Hong Kong — Thailand, which has sheltered nearly 1 million Cambodian refugees in camps or on its borders, is sharply revising the controversial policies that have made it a "magnet" for hungry Cambodians.
The changes appear designed to reduce the financial drain on Thailand's economy, draw greater international assistance, reduce domestic political criticism, and perhaps even to pave the way for slightly improved relations with Vietnam.
So far Thailand has:
1. Designed a plan to thin out the massive 130,000-person Khao I Dang Cambodian refugee camp by moving some 60,000 of them to other holding camps by the end of June. About 60,000 refugees will go to four camps southeast and northeast of Bangkok, financed by the United Nations.
2. Tightened security to prevent more Cambodian refugees from moving secretly from border areas to holding centers inside Thailand such as Khao I Dang. Last week Thailand's new prime minister, Gen. Prem Tinsulanonda, reportedly said Thailand will not admit any more Cambodians into holding centers. Instead, the government would send food into Cambodia to prevent refugees from seeking food in Thailand.
3. Begun a voluntary repatriation program for refugees to return to Cambodia. In a recent interview, Thai Foreign Minister Siddhi Savetsila reportedly said refugees would not be forcibly pushed back, but would go only if they declared their willingness on a paper signed in the presence of a representative of the UN Office of the Commissioner for Refugees.
4. Started a crackdown on Cambodian refugee camps straddling the Thai-Cambodian border, where infighting between rival Free Khmer groups has led to dozens of deaths and razing of refugee huts. On April 12 Thai authorities closed down violence-wracked Camp 204 (opposite the Thai village of Nonmarkmoon) after 46 persons died in earlier factional fighting. The camp of about 55,000 was dispersed to other sites, with about 20,000 former inhabitants taking shelter in nearby Camp 007.
5. Tightened restrictions on processing and acceptance of Vietnamese refugees who have fled across Cambodia to Thailand. Hundreds of these refugees, so-called "bicycle people," have been trapped in border camps of Cambodian refugees, where anti-Vietnamese Free Khmer leaders say they want them for interrogation to determine if they are spies. With these camps sometimes subject to Vietnamese artillery attacks, relief workers sometimes express fear that ethnic hatreds could lead to rape, beatings, torture, or murder of the Vietnamese refugees.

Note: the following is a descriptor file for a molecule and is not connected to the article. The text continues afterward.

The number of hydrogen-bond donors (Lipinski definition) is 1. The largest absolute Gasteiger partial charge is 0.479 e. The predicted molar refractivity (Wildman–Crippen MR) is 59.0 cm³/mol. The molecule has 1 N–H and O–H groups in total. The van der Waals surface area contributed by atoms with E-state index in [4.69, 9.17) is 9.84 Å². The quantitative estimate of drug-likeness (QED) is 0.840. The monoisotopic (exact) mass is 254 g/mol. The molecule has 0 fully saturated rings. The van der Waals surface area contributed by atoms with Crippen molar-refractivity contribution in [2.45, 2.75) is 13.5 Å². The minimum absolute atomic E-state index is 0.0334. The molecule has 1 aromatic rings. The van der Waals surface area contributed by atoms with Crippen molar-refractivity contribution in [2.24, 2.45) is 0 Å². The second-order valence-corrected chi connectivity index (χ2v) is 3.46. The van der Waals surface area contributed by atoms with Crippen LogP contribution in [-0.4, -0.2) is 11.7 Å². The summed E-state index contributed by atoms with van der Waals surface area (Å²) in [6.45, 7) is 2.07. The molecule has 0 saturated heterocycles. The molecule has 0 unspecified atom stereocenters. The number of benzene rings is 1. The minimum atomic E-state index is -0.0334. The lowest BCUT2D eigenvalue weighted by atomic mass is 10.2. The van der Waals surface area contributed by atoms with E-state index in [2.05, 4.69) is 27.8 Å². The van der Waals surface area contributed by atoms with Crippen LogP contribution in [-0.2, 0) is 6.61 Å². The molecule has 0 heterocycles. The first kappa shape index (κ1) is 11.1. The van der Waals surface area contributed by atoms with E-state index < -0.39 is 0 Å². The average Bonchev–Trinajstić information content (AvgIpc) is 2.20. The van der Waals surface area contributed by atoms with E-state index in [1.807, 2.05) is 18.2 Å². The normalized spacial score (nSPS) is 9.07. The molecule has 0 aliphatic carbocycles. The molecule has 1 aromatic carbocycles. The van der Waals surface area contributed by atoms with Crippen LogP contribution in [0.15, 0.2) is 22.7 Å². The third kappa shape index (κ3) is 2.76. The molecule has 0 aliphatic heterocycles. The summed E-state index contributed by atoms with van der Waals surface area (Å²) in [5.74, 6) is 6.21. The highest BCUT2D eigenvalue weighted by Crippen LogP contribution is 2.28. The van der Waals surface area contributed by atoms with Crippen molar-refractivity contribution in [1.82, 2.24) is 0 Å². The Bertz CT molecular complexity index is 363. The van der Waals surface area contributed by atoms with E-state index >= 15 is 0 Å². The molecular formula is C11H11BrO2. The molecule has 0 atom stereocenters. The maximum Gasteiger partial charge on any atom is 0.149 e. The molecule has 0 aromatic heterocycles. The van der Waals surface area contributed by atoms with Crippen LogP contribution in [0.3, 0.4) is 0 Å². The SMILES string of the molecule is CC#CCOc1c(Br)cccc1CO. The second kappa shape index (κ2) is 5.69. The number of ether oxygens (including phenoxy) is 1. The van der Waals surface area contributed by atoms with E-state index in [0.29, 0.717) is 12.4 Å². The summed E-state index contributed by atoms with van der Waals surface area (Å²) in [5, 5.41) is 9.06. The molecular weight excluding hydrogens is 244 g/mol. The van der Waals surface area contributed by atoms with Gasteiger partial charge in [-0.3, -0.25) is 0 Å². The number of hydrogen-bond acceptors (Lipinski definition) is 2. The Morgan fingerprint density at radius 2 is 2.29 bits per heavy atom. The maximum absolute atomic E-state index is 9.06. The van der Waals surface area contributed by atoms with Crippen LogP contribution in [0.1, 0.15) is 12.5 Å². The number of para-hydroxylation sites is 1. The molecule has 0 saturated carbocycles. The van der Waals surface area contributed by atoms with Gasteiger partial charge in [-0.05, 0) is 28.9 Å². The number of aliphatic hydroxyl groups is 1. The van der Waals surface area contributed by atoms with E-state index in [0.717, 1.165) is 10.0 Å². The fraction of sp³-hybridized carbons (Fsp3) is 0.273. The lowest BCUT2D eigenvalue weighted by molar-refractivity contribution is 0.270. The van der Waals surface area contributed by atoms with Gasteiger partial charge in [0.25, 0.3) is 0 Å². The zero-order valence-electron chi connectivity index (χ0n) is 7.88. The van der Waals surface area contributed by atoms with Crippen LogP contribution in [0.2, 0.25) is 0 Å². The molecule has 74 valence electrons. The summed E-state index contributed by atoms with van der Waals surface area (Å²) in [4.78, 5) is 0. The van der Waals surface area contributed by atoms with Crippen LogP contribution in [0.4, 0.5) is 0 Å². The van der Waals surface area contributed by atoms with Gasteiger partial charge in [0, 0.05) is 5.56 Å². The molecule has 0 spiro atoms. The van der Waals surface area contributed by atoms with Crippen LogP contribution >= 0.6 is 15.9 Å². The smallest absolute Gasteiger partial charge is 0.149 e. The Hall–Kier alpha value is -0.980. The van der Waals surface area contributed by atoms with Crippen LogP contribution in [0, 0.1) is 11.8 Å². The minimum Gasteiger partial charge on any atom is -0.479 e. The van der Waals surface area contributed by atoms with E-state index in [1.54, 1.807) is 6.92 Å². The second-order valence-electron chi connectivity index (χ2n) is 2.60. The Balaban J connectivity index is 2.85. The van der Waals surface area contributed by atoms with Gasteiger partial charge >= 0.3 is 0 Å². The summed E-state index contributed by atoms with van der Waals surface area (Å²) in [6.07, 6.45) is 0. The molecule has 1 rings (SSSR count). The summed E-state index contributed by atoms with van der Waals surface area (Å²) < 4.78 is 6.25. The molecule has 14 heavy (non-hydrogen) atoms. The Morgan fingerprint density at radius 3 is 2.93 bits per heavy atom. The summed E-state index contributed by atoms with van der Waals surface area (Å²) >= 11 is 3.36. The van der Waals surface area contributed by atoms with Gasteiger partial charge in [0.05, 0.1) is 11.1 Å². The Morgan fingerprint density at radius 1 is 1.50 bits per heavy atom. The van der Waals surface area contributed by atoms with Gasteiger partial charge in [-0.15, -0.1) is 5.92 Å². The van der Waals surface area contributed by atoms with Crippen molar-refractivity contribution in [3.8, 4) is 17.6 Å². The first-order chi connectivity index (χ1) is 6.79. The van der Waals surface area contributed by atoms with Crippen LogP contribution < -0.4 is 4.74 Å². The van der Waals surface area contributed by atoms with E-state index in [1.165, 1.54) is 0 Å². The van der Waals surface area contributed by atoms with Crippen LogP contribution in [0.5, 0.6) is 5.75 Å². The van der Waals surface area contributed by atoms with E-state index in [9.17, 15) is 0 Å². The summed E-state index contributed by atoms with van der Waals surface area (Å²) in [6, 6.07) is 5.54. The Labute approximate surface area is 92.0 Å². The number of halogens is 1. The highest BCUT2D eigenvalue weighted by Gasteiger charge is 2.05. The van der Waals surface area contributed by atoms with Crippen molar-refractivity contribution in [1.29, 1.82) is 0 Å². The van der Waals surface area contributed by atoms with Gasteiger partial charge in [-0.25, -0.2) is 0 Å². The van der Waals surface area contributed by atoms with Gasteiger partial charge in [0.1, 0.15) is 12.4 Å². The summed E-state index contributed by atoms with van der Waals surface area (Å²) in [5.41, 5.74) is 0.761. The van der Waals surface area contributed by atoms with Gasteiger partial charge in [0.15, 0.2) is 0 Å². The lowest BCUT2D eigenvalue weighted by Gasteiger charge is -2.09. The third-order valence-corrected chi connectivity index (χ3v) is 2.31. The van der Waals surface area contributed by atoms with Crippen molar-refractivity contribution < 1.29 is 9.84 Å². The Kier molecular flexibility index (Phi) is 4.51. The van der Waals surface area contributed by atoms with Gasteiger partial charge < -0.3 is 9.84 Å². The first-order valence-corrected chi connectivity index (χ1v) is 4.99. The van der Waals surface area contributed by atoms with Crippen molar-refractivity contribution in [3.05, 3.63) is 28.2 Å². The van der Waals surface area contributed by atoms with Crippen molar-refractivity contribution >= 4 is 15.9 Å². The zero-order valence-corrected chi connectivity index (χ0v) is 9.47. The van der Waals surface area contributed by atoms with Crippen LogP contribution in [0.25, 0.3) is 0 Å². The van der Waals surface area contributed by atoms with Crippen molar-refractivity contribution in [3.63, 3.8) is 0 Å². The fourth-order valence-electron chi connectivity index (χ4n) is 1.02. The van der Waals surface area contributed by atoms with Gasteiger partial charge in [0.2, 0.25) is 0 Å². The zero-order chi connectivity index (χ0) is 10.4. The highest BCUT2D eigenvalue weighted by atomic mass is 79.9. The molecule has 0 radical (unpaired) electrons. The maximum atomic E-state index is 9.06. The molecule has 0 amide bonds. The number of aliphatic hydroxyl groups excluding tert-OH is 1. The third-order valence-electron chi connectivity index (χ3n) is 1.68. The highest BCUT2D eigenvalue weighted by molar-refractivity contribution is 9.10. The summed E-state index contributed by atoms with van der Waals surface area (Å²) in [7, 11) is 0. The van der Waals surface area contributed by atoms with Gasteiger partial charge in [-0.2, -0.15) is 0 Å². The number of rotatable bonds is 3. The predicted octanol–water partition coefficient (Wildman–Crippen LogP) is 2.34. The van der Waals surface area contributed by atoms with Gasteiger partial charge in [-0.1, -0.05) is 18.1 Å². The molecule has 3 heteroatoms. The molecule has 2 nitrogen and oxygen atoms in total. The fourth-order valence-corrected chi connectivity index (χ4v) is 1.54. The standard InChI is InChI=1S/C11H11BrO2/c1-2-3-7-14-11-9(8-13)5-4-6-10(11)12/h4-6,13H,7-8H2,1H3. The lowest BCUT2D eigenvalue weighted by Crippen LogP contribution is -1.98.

Thailand's changing policy appears influenced by recognition that continued hunger in Cambodia would drastically increase the refugee burden in Thailand, at a time when international willingness to help pick up the costs is declining. Also, some advisers to the new government suggest that ending former Prime Minister Kriangsak's "open door" policy could help improve relations with Vietnam, thus reducing the chances of armed clashes with Hanoi. Vietnam charges that Thai camps are sanctuaries for Chinese-backed Khmer Rouge who cross the border to fight in Cambodia.
On March 25 Thailand "closed" its border to new refugees, instituting more complicated entry procedures for those seeking to move from border-straddling settlements to camps actually inside Thailand.
At about the same time attention focused on Thailand's "task force 80," a military force that "voluntarily" repatriated to Cambodia at least 1,000 refugees from 13,000-person Khao I Dang. The discreet, behind-the-scenes operations of "task force 80" raised concern among some relief workers and others that the task force may be forcibly repatriating some refugees to Cambodia.
Still, outwardly at least, there is no sign the new Thai policies have improved relations with Vietnam or with the present Vietnam-backed government in Cambodia.
On April 10 that government's foreign minister, Hun Sen, said in Phnom Penh that his government had requested negotiations with Thailand on possible repatriation of hundreds of thousands of Cambodians living in Thailand or along the border. The Thai government turned down the request, he said.